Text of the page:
Exclusive-Probe finds no serious misconduct by OAS chief but cites ethics violations
FILE PHOTO: Secretary-General of the Organization of American States Luis Almagro speaks during the Leaders’ Second Plenary Session during the Ninth Summit of the Americas in Los Angeles, California, U.S., June 10, 2022. REUTERS/Lauren Justice/File Photo
By Matt Spetalnick
WASHINGTON (Reuters) -An independent probe has found that the head of the Organization of American States did not engage in serious misconduct in an intimate relationship with a staffer but that he violated its ethics code by failing to exercise “good judgment,” according to the results of an investigation seen by Reuters.
The findings of the probe, launched late last year following a whistleblower’s complaint against OAS Secretary General Luis Almagro, are laid out in a 121-page report distributed on a confidential basis to OAS member-states on Monday. It has not yet been made public.
The allegations against Almagro, who has long enjoyed U.S. backing, had raised questions about the future leadership of the OAS, the Western Hemisphere’s largest multilateral body. It was founded 75 years ago to promote regional cooperation but in recent years has struggled with ideological divisions among its 34 members.
The investigation, conducted for the OAS by the Washington law firm Miller & Chevalier Chartered, urged that the organization update and overhaul its ethics policies. The report stopped short of explicitly stating that Almagro was completely cleared of all the allegations he faced. It did not make any recommendations specific to him.
Still, Almagro’s critics in Latin America and other foes such as Russia could be emboldened to seek his ouster.
“The report exonerates me of all responsibility,” Almagro, who had seen the findings, told Reuters in an emailed statement. “I accept and value especially the recommendations put forth.”
The U.S., which had endorsed the launching of the ethics investigation, is likely to continue its support for Almagro, a former Uruguayan foreign minister who has headed the OAS since 2015.
He has mostly aligned himself with U.S. policy in recent years as an outspoken critic of Washington’s main regional rivals – Cuba, Venezuela and Nicaragua – which has alienated some on the Latin American left.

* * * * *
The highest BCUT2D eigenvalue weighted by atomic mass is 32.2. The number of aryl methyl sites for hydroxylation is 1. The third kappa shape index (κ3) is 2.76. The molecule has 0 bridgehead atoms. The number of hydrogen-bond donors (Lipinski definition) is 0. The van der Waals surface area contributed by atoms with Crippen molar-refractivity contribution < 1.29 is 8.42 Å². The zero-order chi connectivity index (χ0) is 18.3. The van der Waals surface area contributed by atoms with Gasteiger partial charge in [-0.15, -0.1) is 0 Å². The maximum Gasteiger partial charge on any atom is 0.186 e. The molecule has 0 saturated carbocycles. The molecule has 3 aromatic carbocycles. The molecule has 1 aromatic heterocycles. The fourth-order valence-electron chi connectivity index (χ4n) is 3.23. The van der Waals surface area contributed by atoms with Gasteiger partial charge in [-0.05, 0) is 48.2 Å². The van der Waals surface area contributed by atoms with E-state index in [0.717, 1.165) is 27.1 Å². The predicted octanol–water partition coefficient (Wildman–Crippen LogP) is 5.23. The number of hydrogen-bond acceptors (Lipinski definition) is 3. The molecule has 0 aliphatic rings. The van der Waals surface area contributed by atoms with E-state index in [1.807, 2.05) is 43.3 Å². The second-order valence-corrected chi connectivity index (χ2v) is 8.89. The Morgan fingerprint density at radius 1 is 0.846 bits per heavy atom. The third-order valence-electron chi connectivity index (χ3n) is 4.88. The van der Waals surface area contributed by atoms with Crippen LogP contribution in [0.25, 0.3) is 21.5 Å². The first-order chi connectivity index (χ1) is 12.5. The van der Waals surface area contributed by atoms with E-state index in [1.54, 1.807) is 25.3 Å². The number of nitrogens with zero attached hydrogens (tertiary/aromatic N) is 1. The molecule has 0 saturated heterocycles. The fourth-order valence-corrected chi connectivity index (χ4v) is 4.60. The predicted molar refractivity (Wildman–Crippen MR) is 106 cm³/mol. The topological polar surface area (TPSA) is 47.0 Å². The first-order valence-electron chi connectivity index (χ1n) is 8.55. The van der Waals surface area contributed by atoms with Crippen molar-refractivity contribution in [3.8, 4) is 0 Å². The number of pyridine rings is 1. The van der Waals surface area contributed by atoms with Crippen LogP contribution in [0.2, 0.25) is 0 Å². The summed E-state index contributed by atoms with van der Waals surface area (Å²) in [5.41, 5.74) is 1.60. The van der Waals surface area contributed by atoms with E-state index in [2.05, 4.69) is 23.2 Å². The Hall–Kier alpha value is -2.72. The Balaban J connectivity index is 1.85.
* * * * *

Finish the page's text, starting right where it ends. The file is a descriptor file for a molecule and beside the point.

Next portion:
Frank Mora, U.S. ambassador to the OAS, said in statement that the report “appears to be thorough and fair” and he looks forward “to working collaboratively to implement the recommendations.”
Almagro has also been criticized by Russia, especially after helping to push through a U.S.-backed OAS resolution last April suspending Moscow as a permanent observer to the Washington-based organization over the invasion of Ukraine.
The probe centered on what the report deemed was a consensual relationship between Almagro and a Mexican-born woman. Their romance, which began in mid-2018, became common knowledge inside the OAS and the couple made no effort to hide it, according to the report.
OAS guidelines say intimate relationships are allowed unless they interfere with performance of duties or disadvantage other staffers. It also dictates that managers must not take part in “supervising or evaluating” their romantic partners.
MADE SOME STAFF FEEL UNCOMFORTABLE
Almagro went public with it at an OAS summit in Lima in October, insisting he had done nothing wrong and welcoming any investigation. The staffer, not named in the report, has been on unpaid leave since mid-2022 devoting her time to academic studies. The two broke up last year. Almagro is separated from his wife.
The probe determined that Almagro did not violate OAS rules on “staff supervision, salary decisions, intimidation, travel or conflict of interest” and exercised no “abuse of power” in connection with the staffer, according to a Spanish-language version of the report. It concluded her work was supervised by others and Almagro had no hand in her promotions or pay raises.
Investigators did find, however, that Almagro “violated the rules and regulations concerning provisions for common sense and good judgment” and contravened some “additional ethical responsibilities.”
But the investigators softened this conclusion by stating there was no evidence these breaches were “intentional,” noting that he had consulted advisers on whether the relationship was a conflict of interest and was told it was not.
The report determined, however, that the relationship had made some of Almagro’s subordinates feel uncomfortable and chided him for failing to dispel the misperception she was a close adviser. It also said he committed an ethical “transgression” by allowing her to work in close quarters with him while they were romantically involved.
The OAS permanent council could convene later this week to discuss the matter.
Almagro won the top OAS post in 2015 in a near-unanimous vote. But reflecting the region’s growing political polarization, he was elected to a second five-year term in 2020 with the backing of only 23 member-states.
The Almagro investigation came shortly after the Inter-American Development Bank last year fired its president, Mauricio Claver-Carone, following an independent probe that found he favored a subordinate with whom he was alleged to have had an intimate relationship.
Unlike at the OAS, the IDB’s ethics code prohibits such relationships.